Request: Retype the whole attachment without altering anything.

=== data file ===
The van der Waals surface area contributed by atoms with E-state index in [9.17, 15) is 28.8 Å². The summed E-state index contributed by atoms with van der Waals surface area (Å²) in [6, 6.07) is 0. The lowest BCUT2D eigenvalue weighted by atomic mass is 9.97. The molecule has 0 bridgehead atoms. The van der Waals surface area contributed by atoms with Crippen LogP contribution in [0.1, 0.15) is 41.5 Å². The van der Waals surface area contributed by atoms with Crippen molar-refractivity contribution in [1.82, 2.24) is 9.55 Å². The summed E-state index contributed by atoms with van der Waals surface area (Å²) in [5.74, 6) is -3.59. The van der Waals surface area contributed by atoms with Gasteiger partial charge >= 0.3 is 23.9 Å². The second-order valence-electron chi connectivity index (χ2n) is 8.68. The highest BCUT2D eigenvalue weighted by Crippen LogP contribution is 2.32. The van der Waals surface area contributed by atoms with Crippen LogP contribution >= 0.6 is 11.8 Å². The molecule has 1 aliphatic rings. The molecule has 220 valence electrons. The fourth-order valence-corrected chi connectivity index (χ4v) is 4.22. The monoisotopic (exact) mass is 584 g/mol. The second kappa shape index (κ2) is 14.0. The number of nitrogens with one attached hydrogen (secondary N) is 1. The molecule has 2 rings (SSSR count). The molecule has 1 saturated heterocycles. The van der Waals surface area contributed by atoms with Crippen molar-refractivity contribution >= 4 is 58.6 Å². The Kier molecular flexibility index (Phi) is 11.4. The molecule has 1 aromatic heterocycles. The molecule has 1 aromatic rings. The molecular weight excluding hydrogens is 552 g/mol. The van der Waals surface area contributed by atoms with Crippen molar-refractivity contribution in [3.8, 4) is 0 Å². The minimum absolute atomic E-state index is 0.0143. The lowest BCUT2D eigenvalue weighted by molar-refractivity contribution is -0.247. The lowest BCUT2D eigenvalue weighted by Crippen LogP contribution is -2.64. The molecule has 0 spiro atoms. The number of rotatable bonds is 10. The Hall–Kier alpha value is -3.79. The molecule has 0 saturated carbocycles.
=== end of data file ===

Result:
The van der Waals surface area contributed by atoms with E-state index in [9.17, 15) is 28.8 Å². The summed E-state index contributed by atoms with van der Waals surface area (Å²) in [6, 6.07) is 0. The lowest BCUT2D eigenvalue weighted by atomic mass is 9.97. The molecule has 0 bridgehead atoms. The van der Waals surface area contributed by atoms with Crippen LogP contribution in [0.1, 0.15) is 41.5 Å². The van der Waals surface area contributed by atoms with Crippen molar-refractivity contribution in [1.82, 2.24) is 9.55 Å². The summed E-state index contributed by atoms with van der Waals surface area (Å²) in [5.74, 6) is -3.59. The van der Waals surface area contributed by atoms with Gasteiger partial charge >= 0.3 is 23.9 Å². The second-order valence-electron chi connectivity index (χ2n) is 8.68. The highest BCUT2D eigenvalue weighted by Crippen LogP contribution is 2.32. The van der Waals surface area contributed by atoms with Crippen LogP contribution >= 0.6 is 11.8 Å². The molecule has 1 aliphatic rings. The molecule has 220 valence electrons. The fourth-order valence-corrected chi connectivity index (χ4v) is 4.22. The monoisotopic (exact) mass is 584 g/mol. The second kappa shape index (κ2) is 14.0. The number of nitrogens with one attached hydrogen (secondary N) is 1. The molecule has 2 rings (SSSR count). The molecule has 1 saturated heterocycles. The van der Waals surface area contributed by atoms with Crippen molar-refractivity contribution >= 4 is 58.6 Å². The Kier molecular flexibility index (Phi) is 11.4. The molecule has 1 aromatic heterocycles. The molecule has 1 aromatic rings. The molecular weight excluding hydrogens is 552 g/mol. The van der Waals surface area contributed by atoms with Crippen molar-refractivity contribution in [3.8, 4) is 0 Å². The minimum absolute atomic E-state index is 0.0143. The lowest BCUT2D eigenvalue weighted by molar-refractivity contribution is -0.247. The lowest BCUT2D eigenvalue weighted by Crippen LogP contribution is -2.64. The molecule has 0 spiro atoms. The number of rotatable bonds is 10. The Hall–Kier alpha value is -3.79. The molecule has 0 saturated carbocycles.